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From Traveler to Tech: Satoshi's Story

In our blog series that highlights the diverse journeys into the tech industry, we're thrilled to feature Satoshi, a dynamic Full Stack Developer whose transition to tech professional exemplifies the unique paths to entering the field. From Japan to finding his niche in tech in Canada, Satoshi's story unfolds through a range of experiences, leading to an unexpected opportunity that sparked his interest in coding.

Satoshi is not only self-taught but also brings three years of hands-on experience in both frontend and backend development. His proficiency in Python and JavaScript, especially within web development frameworks, underscores his technical versatility and dedication. Beyond his contributions to open-source projects, Satoshi's commitment extends to nurturing the next generation of developers as a teaching assistant in a React Course at the bootcamp he once attended. From embarking on self-directed learning to actively participating in projects like the Web Dev Path, his evolution and enthusiasm for contributing to the community are evident.

Can you tell us about your background and what motivated you to start learning tech skills?

I came to Canada about 8 years ago. I was a bit of a traveler after graduating from university in Japan. I used a Working Holiday visa to live and work in New Zealand, Australia, and Canada. I had various jobs over that time, working at restaurants, hotels, offices, and so on.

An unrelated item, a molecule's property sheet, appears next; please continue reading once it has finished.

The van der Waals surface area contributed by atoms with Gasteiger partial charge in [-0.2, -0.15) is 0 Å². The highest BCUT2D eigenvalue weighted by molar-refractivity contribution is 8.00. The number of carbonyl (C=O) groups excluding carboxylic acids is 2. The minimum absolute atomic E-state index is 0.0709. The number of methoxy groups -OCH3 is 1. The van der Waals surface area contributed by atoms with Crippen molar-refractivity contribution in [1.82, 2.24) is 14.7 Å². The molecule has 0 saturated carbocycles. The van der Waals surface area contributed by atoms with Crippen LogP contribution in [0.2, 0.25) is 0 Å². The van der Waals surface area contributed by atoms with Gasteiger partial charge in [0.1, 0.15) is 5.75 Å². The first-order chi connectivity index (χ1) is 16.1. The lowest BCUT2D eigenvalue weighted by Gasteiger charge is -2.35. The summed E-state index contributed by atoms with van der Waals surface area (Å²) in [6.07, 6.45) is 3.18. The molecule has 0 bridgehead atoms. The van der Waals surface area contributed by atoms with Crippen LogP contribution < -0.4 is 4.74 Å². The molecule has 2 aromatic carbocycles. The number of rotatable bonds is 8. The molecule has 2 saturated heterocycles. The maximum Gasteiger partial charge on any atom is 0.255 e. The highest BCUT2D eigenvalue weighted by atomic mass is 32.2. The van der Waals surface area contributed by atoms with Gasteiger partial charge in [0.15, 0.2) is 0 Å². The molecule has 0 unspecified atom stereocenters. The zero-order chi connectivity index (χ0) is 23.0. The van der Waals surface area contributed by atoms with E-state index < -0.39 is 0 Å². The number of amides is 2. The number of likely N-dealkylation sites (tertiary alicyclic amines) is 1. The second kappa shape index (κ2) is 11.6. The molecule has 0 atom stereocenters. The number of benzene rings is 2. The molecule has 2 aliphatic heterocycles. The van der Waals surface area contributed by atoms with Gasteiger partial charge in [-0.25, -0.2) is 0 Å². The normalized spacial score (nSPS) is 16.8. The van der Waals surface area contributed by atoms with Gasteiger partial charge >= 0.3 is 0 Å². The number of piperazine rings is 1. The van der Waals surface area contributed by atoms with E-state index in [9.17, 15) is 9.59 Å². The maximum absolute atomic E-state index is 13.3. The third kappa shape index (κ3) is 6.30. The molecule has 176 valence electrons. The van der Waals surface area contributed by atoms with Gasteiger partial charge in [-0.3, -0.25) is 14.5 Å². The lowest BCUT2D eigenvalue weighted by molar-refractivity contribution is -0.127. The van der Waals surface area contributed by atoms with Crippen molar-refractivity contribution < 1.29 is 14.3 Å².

The reason why I got interested in programming was due to my last job. I worked for a food delivery company (Skip the Dishes). I started with a customer support role but eventually moved to the menu team, which takes care of restaurant menus. I had to do a lot of data entry to create menus for restaurant partners with the company's menu builder application. Sometimes I needed to make menus for liquor vendors. They send us their stock in Excel sheets. I didn’t know about programming at that point, but I thought this could be automated with a programming language. Since then, I started learning programming from a data science/data analytics perspective, and my interest gradually shifted to web development.

How did you come across the Web Dev Path project, and what made you decide to participate in it?

I joined an online developer community called Virtual Coffee last year and saw Klesta’s post about Web Dev Path on their Slack channel. I remember I read her interview to know better about it. I was familiar with building something on my own but I didn’t have much experience to develop within a team. Web Dev Path sounded like a good place to improve skills to work in a team.

What were some of the challenges you faced while working on the Web Dev Path project, and how did you overcome them?

The challenge was to get used to the process of how to make a pull request. I read our wiki over and over to make sure that I followed the process. Mariana, one of the project founders, corrected my mistakes from time to time.

Looking back at my pull requests, I haven’t tackled any complicated issues in Web Dev Path yet. I mainly focused on bug fixes and updating content. Additionally, I've reported bugs, such as images not loading and the search results not displaying the website description.

In your opinion, how does the Web Dev Path project help to prepare for first job opportunities in tech?

I haven’t got a full-time offer yet, but I recently got accepted for the MLH Fellowship program, which early-career developers improve their employability. I think being active in open-source ecosystems helped me to get this opportunity. I have been trying to make as many contributions as possible. Web Dev Path equipped me with how to contribute to open-source projects.

Can you tell us about your job search process and how you applied the skills learned through the open-source projects that helped you in your interviews?